Q222 Baroness Howarth of Breckland: What do we not have?

Ms Haworth: We do not have specialist inter-country adoption agencies that have representatives in the overseas countries and that work collaboratively with them, and there are a number of countries that are closed to UK applicants because we do not have that system.

Q223 Chairman: Is that because there has always been ambivalence in Britain about inter country adoption?

Ms Haworth: I think that is one element, but there are other factors too, I think. We have a very strong and strengthening system of services in domestic adoption, and in a way we have been fore-runners there. What we have tried to do, understandably, because it is essential that we do not have a two-tier system for domestic and inter country adoption, we have tried to bring them closer, and that is absolutely right, but from the helpline's point of view we feel we are disadvantaged because we are trying to adapt a very strong domestic system to meet the very special and different needs of an inter-country adoption system, whereas other countries who do not have much of a tradition, if any, of domestic adoption have evolved their systems exclusively and specifically around inter-country adoption, and I think the two do not fit always very well. We do not have any specialist agency that has actually moved into offering a service to support adopters once they are approved and in making the arrangements for the match. They are left on their own to do that, unlike any applicants from any other European country, so far as I know.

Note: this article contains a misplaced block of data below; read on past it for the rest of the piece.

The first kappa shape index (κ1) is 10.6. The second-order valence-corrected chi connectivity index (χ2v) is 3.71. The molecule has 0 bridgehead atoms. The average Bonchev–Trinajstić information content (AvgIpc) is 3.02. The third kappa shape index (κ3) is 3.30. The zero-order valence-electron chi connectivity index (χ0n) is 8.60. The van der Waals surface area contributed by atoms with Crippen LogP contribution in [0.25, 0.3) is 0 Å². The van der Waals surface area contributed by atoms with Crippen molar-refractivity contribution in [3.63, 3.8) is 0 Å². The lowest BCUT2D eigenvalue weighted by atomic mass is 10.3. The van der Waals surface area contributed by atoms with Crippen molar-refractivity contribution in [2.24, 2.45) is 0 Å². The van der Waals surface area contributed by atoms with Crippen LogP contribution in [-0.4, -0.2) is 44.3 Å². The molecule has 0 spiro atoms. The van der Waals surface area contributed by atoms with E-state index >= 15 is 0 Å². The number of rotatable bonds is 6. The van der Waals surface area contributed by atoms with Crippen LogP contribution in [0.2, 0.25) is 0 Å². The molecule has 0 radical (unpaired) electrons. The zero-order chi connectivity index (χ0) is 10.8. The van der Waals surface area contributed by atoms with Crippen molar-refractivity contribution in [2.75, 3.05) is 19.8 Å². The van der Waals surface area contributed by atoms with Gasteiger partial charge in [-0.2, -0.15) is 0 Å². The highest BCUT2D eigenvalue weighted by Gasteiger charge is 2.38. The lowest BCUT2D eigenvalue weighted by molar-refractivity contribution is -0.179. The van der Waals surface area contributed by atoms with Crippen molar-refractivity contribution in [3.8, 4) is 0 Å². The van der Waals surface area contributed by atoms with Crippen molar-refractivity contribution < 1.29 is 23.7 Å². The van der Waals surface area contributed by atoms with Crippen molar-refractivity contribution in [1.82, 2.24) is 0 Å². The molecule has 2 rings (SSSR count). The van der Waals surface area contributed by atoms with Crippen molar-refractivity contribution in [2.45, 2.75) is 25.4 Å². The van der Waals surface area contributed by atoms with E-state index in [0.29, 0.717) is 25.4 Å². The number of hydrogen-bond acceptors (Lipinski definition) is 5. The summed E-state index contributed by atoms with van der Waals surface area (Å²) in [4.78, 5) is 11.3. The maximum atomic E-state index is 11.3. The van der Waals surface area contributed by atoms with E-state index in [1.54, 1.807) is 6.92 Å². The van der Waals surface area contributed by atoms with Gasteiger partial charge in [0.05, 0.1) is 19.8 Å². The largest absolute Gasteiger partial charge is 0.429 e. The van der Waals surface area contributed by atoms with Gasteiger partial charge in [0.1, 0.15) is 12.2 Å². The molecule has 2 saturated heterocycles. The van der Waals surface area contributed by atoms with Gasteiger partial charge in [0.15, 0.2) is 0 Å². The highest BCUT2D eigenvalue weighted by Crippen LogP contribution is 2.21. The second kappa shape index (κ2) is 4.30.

Q224 Baroness Howarth of Breckland: Accepting that this is a highly complex area and that we do have these very poorly-matching legal systems across the world, indeed, very much across different kinds of developed countries, what would you like to see in legislation that would make this different? What has been said about this draft Bill is that these provisions are uncontroversial and, therefore, every other witness is saying, "We accept this and we move on." You are the people who really understand what might make it better for children from other countries to be properly adopted and to prevent trafficking at this moment in time. You are key witnesses, and so we need to know from you what it is you would like to see that would make a difference?